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Is ExxonMobil to Blame for High Gas Prices?

ExxonMobil (NYSE: XOM) has drawn its share of critics over the years. Most recently, President Biden blamed the oil giant for the high prices Americans are paying at the pump these days. The president scolded the oil giant for using its oil profits to enrich investors instead of drilling more oil wells to ease the burden on the American consumer.

Exxon took a stand against this criticism. It set the record straight and offered some potential solutions that could help address the financial strain many Americans feel when they pump gas these days.

Punch and counter punch

In a recent speech, President Biden blamed Exxon for surging gas prices, a factor fueling inflation’s surge to a new 40-year record. The president stated: “We’re going to make sure everyone knows Exxon’s profits. Exxon made more money than God last year.” The president urged the company to use more of its oil profits to boost its production instead of using that money to repurchase shares

Exxon took steps to set the record straight. In a press release, the oil giant pointed out that it has invested more than any other company to develop U.S. oil and gas supplies. It has spent $50 billion over the past five years, which has boosted its U.S. production by nearly 50% during that period.

Exxon further noted that it had invested well in excess of its oil profits over the past five years. The company reported that it spent $118 billion on new oil and gas supplies when it generated just $55 billion of net income. Furthermore, the company noted that when oil prices crashed in 2020, it lost more than $20 billion. It had to borrow more than $30 billion to maintain its investment level so it could increase its capacity when demand bounced back following the pandemic.

Exxon further pointed out that it has invested in increasing its U.S. refining capacity by 250,000 barrels per day. That’s equivalent to adding a new medium-sized refinery for a country that hasn’t constructed a new one since the 1970s, and it probably won’t ever build another new one in the future because of the pivot to cleaner alternative energy sources.

Exxon’s plan to ease the pain at the pump

Exxon did more than defend its record. The oil giant offered solutions that could help address the problem and bring down prices at the pump. In the short term, the company called on the U.S. government to enact measures it often takes following a hurricane and other supply disruptions to relieve pressure on the system. These include waiving the Jones Act — a century-old law requiring that goods transported between U.S. ports be on ships built, owned, and operated by U.S. citizens — and some fuel specifications. Temporarily waiving the Jones Act would increase shipping competition, reducing fuel transportation rates. Meanwhile, temporary waivers on some fuel specifications would allow refiners to produce more refined products.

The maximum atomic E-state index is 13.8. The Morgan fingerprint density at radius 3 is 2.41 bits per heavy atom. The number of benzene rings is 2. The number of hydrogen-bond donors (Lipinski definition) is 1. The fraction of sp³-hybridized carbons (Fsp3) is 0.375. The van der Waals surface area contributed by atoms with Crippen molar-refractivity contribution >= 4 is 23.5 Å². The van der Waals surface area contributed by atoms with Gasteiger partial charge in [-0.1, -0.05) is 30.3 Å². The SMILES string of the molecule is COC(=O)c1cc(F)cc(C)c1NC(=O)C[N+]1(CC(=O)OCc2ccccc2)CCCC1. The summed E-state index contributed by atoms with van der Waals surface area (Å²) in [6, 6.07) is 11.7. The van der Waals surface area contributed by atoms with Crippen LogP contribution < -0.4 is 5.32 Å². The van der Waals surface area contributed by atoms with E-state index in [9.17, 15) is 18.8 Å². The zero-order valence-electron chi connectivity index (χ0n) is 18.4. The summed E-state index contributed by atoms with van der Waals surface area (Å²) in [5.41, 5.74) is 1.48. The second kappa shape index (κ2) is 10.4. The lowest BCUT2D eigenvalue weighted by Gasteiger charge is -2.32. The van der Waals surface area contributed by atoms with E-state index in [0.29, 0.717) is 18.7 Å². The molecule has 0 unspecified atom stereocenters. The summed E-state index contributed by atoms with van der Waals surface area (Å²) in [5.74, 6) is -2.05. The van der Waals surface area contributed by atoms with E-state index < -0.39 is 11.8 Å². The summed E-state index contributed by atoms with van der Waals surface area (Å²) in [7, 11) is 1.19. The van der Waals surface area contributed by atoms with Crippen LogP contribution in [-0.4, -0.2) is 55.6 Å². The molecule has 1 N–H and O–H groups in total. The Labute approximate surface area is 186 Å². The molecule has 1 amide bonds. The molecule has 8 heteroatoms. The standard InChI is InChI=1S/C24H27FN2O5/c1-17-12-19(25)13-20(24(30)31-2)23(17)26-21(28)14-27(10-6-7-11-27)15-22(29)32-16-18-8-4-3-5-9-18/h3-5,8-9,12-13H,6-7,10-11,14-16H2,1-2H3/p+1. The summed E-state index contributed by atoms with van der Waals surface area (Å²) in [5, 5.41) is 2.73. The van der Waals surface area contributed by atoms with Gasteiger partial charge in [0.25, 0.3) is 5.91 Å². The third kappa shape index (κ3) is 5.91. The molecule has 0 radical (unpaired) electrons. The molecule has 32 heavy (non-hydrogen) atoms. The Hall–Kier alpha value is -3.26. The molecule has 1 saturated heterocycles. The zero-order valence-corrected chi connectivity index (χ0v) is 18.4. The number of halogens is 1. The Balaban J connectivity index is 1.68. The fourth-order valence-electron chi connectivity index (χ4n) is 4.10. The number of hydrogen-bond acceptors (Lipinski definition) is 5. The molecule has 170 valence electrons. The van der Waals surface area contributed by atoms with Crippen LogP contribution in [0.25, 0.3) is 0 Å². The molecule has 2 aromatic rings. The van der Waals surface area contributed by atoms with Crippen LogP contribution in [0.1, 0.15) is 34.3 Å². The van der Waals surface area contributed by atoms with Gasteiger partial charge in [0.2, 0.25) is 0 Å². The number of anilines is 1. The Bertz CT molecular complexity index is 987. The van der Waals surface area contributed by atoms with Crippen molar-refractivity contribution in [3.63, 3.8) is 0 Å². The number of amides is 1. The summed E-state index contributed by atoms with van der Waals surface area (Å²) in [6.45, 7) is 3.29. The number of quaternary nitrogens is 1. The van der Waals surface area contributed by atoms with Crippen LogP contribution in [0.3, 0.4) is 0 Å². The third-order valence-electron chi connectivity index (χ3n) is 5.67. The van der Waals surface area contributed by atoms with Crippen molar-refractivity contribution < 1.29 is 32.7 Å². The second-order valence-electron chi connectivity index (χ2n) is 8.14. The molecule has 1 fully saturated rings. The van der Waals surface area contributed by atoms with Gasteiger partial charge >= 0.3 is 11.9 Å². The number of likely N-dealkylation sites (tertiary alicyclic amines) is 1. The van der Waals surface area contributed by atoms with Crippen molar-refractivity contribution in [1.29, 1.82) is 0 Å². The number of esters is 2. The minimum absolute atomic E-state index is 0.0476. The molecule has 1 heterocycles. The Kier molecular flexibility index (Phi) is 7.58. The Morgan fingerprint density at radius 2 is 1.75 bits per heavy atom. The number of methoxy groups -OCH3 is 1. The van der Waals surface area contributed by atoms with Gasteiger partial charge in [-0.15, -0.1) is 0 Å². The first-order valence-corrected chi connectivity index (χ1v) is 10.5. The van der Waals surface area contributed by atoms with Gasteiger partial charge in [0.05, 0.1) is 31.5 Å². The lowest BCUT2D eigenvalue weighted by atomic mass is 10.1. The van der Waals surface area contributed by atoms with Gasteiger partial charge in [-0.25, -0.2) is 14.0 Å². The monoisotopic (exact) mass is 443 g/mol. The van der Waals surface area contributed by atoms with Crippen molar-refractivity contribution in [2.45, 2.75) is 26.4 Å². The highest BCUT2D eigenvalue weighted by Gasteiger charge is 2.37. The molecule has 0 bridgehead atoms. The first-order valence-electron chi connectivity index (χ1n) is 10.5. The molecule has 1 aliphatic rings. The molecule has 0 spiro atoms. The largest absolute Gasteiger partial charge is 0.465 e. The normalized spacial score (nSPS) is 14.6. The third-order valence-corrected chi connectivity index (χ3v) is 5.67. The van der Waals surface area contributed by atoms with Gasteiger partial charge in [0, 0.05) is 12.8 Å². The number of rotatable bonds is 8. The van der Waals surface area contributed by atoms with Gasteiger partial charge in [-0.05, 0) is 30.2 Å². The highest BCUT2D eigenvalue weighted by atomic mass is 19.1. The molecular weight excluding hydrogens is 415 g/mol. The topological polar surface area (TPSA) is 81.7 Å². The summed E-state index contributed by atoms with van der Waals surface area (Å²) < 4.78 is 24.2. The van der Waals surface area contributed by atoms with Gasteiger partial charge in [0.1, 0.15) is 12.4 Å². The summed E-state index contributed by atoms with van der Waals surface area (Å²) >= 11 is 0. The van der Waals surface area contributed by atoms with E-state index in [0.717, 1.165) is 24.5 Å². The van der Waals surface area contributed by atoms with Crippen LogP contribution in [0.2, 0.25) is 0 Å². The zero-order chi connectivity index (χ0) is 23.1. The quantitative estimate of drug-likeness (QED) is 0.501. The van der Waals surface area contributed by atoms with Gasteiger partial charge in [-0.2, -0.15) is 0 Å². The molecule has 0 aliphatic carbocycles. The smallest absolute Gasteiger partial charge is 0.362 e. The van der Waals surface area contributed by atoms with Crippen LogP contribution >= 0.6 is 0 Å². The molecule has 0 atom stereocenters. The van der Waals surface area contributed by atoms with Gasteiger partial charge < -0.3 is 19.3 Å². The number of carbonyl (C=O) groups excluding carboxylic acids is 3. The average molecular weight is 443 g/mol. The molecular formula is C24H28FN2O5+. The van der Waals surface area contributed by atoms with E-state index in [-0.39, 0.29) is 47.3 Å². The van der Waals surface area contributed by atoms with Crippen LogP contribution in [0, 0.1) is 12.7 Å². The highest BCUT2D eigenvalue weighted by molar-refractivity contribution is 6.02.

Exxon also said the country could take longer-term actions to keep down prices at the pump by setting a clear policy to promote new oil and gas investments. That includes regular and predictable lease sales, streamlined regulatory approval, and support for infrastructure such as new pipelines.

The current administration has made it much harder for oil companies to operate. The president campaigned on the promise to end drilling on federal land. His administration initially halted new lease sales before reversing that policy earlier this year. That set the industry back, since it will take six months to a year before they can produce additional supplies from those leases. The president also fulfilled a campaign promise to cancel the Keystone XL pipeline that would have moved oil from Canada to refineries in the United States.

The uncertainty surrounding future leasing and infrastructure has forced many smaller oil companies to be more cautious about investing in expanding their oil and gas production. Instead of drilling more wells and running the risk of running out of drillable land or not having the infrastructure to support their output, they’re wise financial stewards by returning a larger portion of their profits to shareholders through stock buybacks and dividends.

Exxon isn’t the reason gas prices are high

Exxon isn’t causing the problem behind the run-up in prices at the pump. Instead, it continues to work toward being part of the solution in meeting the country’s energy needs. Exxon has continued investing in expanding its oil and gas business despite the challenges it has faced over the past several years. 

Those investments are finally paying dividends for the company’s long-suffering shareholders this year through surging oil profits. It’s being a wise steward of that capital by returning it to shareholders instead of risking that money on capital projects that might never pay off. Being a good caretaker of investor capital is an excellent trait for a company because it increases the probability that it can grow value for its shareholders over the long term. 

Matthew DiLallo has no position in any of the stocks mentioned. The Motley Fool has no position in any of the stocks mentioned. The Motley Fool has a disclosure policy.

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